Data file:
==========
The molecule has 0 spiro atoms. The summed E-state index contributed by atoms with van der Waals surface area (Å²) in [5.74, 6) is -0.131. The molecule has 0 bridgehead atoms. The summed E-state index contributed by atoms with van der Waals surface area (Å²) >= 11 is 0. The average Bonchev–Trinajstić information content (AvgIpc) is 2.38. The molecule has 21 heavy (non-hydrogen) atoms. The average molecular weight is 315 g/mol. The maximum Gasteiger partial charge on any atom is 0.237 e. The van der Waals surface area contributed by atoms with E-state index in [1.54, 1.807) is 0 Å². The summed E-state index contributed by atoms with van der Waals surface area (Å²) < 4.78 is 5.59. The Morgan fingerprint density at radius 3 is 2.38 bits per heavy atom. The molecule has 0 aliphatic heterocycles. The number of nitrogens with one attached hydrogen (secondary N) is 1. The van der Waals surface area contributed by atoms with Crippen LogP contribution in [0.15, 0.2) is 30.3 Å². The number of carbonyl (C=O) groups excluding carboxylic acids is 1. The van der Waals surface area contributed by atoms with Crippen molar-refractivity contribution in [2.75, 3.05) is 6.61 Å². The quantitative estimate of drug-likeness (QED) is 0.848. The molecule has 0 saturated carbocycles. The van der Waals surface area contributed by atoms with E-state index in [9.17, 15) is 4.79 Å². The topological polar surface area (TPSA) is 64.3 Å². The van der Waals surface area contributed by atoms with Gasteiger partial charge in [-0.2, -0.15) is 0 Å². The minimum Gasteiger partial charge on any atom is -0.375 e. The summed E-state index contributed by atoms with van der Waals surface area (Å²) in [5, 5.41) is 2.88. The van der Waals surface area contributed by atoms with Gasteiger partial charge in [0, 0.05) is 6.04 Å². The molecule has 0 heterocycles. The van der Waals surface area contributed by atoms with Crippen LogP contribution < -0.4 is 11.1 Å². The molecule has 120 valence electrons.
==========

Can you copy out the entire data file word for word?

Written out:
The molecule has 0 spiro atoms. The summed E-state index contributed by atoms with van der Waals surface area (Å²) in [5.74, 6) is -0.131. The molecule has 0 bridgehead atoms. The summed E-state index contributed by atoms with van der Waals surface area (Å²) >= 11 is 0. The average Bonchev–Trinajstić information content (AvgIpc) is 2.38. The molecule has 21 heavy (non-hydrogen) atoms. The average molecular weight is 315 g/mol. The maximum Gasteiger partial charge on any atom is 0.237 e. The van der Waals surface area contributed by atoms with E-state index in [1.54, 1.807) is 0 Å². The summed E-state index contributed by atoms with van der Waals surface area (Å²) < 4.78 is 5.59. The Morgan fingerprint density at radius 3 is 2.38 bits per heavy atom. The molecule has 0 aliphatic heterocycles. The number of nitrogens with one attached hydrogen (secondary N) is 1. The van der Waals surface area contributed by atoms with Crippen LogP contribution in [0.15, 0.2) is 30.3 Å². The number of carbonyl (C=O) groups excluding carboxylic acids is 1. The van der Waals surface area contributed by atoms with Crippen molar-refractivity contribution in [2.75, 3.05) is 6.61 Å². The quantitative estimate of drug-likeness (QED) is 0.848. The molecule has 0 saturated carbocycles. The van der Waals surface area contributed by atoms with E-state index in [9.17, 15) is 4.79 Å². The topological polar surface area (TPSA) is 64.3 Å². The van der Waals surface area contributed by atoms with Gasteiger partial charge in [-0.2, -0.15) is 0 Å². The minimum Gasteiger partial charge on any atom is -0.375 e. The summed E-state index contributed by atoms with van der Waals surface area (Å²) in [5, 5.41) is 2.88. The van der Waals surface area contributed by atoms with Gasteiger partial charge in [0, 0.05) is 6.04 Å². The molecule has 0 heterocycles. The van der Waals surface area contributed by atoms with Crippen LogP contribution < -0.4 is 11.1 Å². The molecule has 120 valence electrons.